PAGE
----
James McNelis (1914 – 1987)
(18th May 1914 – 13th July 1987)
James McNelis (left) and James Meehan (Jnr)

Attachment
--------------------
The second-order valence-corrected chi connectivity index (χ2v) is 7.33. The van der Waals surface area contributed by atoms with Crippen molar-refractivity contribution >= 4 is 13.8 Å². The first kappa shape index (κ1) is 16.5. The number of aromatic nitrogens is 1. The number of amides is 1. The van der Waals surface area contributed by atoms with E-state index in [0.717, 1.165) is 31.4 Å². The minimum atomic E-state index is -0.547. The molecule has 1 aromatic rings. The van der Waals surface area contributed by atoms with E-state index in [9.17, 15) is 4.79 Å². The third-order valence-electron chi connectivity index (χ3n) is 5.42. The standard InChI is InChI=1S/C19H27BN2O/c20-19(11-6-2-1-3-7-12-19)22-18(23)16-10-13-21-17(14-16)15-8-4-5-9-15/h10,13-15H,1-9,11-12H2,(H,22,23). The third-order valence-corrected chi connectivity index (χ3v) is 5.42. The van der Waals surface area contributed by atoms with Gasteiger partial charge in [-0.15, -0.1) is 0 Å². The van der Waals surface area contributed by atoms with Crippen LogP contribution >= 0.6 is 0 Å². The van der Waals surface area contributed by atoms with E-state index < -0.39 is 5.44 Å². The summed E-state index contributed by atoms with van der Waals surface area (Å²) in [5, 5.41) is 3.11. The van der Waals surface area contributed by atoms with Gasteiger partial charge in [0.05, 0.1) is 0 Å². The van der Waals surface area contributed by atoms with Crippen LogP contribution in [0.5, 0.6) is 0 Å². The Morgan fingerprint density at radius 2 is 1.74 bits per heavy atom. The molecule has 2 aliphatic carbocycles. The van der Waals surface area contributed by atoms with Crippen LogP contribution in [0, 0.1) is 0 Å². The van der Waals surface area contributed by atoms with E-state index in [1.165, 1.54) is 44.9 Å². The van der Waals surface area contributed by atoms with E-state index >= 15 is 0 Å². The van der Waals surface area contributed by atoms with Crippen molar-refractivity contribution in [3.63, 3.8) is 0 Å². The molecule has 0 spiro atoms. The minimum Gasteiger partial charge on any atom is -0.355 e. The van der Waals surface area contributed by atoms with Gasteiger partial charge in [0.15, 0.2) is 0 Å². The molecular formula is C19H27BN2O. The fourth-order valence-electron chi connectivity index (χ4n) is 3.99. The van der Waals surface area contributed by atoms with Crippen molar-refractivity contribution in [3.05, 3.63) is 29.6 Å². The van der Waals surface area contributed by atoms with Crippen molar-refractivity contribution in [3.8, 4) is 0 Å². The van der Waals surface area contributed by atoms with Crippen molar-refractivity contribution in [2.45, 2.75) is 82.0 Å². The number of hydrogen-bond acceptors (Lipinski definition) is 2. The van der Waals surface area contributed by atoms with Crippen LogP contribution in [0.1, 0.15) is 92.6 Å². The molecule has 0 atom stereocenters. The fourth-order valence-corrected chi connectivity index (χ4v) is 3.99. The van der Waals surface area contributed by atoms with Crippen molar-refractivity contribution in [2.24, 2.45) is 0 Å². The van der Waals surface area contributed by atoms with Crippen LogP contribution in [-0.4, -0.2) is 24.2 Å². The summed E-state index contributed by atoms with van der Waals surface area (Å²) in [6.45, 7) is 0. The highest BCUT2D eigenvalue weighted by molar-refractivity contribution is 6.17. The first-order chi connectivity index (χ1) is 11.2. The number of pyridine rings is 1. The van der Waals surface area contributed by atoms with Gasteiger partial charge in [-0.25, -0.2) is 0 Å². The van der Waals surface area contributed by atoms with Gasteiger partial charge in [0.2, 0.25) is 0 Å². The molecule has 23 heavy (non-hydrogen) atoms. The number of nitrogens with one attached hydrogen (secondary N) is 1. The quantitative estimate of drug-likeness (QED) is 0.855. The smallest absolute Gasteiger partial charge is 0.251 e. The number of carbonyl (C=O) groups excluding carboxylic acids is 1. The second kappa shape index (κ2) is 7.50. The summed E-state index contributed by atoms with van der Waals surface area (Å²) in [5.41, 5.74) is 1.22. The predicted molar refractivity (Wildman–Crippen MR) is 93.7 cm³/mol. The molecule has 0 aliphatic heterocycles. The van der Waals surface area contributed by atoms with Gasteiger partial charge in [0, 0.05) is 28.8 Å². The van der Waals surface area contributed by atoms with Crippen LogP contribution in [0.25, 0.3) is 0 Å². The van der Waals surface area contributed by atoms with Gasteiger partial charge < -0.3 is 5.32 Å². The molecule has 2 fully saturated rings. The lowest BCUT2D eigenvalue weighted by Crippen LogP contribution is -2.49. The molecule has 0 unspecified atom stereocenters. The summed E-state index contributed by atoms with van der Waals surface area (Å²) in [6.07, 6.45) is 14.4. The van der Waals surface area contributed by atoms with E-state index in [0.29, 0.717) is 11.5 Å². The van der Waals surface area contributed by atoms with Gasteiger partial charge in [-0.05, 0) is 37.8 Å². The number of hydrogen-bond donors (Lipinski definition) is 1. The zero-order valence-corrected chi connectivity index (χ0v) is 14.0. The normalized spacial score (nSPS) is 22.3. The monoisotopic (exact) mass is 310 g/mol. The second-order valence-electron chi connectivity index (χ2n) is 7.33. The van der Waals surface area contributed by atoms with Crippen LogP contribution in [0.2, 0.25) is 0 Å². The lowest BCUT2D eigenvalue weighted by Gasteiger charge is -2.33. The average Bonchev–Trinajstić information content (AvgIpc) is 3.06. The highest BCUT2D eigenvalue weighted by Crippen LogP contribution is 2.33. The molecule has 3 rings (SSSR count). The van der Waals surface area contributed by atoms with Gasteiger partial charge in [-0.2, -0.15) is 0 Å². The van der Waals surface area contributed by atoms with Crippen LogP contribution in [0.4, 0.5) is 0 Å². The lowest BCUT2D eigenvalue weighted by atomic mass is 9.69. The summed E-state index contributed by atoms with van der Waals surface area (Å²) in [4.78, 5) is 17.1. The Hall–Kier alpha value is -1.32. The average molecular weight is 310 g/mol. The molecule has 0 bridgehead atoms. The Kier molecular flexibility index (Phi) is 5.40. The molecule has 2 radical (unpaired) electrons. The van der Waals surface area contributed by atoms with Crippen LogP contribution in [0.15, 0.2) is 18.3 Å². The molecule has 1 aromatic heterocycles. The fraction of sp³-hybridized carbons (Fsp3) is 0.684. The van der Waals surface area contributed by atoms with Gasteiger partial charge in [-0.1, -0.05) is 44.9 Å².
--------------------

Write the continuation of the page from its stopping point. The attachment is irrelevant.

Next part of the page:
James McNelis was born and raised in the townland of Goirt Sháile along with his four siblings. His two brother’s, Bernard Joseph (Brian) and Paddy also played the fiddle while a sister, Ann, played the melodeon. James was quite shy in nature, but was regarded locally as having quite a special talent as a fiddle player. Growing up in the nineteen twenties and thirties, James frequently visited the house of his uncle, the fiddler James Meehan of Leirg an Dachtáin, and he formed a playing partnership with his cousin, also James Meehan. James may also have remembered the fiddle playing of John Doogan, Leitir who died in 1932. Various accounts from the oral tradition demonstrate the high regard in which he was held. Anthony Hiúdaí Byrne of Mín na Croise relayed an interesting description of an encounter between James and John Doherty which occurred at John Maloney’s pub in An Charraig in the year 1947. Though initially reluctant, James eventually played a special version of the reel ‘Miss Monaghan’, after which John Doherty refused to play another note. According to Tommy Meehan, James could also play ‘The High Level’ in different keys and positions on the fiddle. He also met and played with the fiddler Seán McGuire both at John Nora’s pub (John Joe’s) in Cill Charthaigh in the 1950’s and later in London. James was also recognised as a good weaver. He worked at home and often cycled to Cill Charthaigh with the finished web on the handlebars of his bicycle. He emigrated to London some time in the 1950’s and remained there for more than twenty years. It is not known if he played very much after emigrating. He lived his final years back at home in Cill Charthaigh and although he played a little he could not recapture the same level of dexterity as in his youth.